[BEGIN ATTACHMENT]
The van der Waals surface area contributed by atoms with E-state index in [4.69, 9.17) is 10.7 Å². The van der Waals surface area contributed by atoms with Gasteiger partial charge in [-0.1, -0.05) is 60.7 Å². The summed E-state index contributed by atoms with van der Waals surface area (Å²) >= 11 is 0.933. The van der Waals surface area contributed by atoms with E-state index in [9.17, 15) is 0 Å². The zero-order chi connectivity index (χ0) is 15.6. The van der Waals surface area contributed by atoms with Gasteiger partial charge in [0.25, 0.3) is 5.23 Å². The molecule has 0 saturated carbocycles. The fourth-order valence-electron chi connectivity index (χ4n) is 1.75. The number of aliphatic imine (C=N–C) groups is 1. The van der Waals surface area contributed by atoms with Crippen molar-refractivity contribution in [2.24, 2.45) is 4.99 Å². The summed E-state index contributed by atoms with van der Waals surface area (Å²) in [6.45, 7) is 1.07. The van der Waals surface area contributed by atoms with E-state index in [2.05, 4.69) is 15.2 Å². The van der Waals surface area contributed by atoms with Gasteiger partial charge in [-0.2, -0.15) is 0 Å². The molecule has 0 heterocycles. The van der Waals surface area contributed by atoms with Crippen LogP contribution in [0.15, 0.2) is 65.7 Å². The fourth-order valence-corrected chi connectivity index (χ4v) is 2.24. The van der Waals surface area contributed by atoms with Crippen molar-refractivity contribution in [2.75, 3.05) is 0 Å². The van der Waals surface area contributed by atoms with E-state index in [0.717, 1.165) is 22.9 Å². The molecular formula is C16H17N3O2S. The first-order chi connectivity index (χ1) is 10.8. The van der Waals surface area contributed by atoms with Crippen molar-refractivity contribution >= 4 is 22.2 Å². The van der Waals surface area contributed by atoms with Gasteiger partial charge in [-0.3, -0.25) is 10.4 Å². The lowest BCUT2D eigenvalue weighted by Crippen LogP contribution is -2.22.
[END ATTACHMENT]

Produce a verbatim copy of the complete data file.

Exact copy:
The van der Waals surface area contributed by atoms with E-state index in [4.69, 9.17) is 10.7 Å². The van der Waals surface area contributed by atoms with Gasteiger partial charge in [-0.1, -0.05) is 60.7 Å². The summed E-state index contributed by atoms with van der Waals surface area (Å²) >= 11 is 0.933. The van der Waals surface area contributed by atoms with E-state index in [9.17, 15) is 0 Å². The zero-order chi connectivity index (χ0) is 15.6. The van der Waals surface area contributed by atoms with Gasteiger partial charge in [0.25, 0.3) is 5.23 Å². The molecule has 0 saturated carbocycles. The fourth-order valence-electron chi connectivity index (χ4n) is 1.75. The number of aliphatic imine (C=N–C) groups is 1. The van der Waals surface area contributed by atoms with Crippen molar-refractivity contribution in [2.24, 2.45) is 4.99 Å². The summed E-state index contributed by atoms with van der Waals surface area (Å²) in [6.45, 7) is 1.07. The van der Waals surface area contributed by atoms with E-state index in [2.05, 4.69) is 15.2 Å². The van der Waals surface area contributed by atoms with Gasteiger partial charge in [-0.2, -0.15) is 0 Å². The molecule has 0 heterocycles. The van der Waals surface area contributed by atoms with Crippen LogP contribution in [0.15, 0.2) is 65.7 Å². The fourth-order valence-corrected chi connectivity index (χ4v) is 2.24. The van der Waals surface area contributed by atoms with Crippen molar-refractivity contribution in [2.75, 3.05) is 0 Å². The van der Waals surface area contributed by atoms with E-state index in [0.717, 1.165) is 22.9 Å². The molecular formula is C16H17N3O2S. The first-order chi connectivity index (χ1) is 10.8. The van der Waals surface area contributed by atoms with Crippen molar-refractivity contribution >= 4 is 22.2 Å². The van der Waals surface area contributed by atoms with Gasteiger partial charge in [-0.3, -0.25) is 10.4 Å². The lowest BCUT2D eigenvalue weighted by Crippen LogP contribution is -2.22.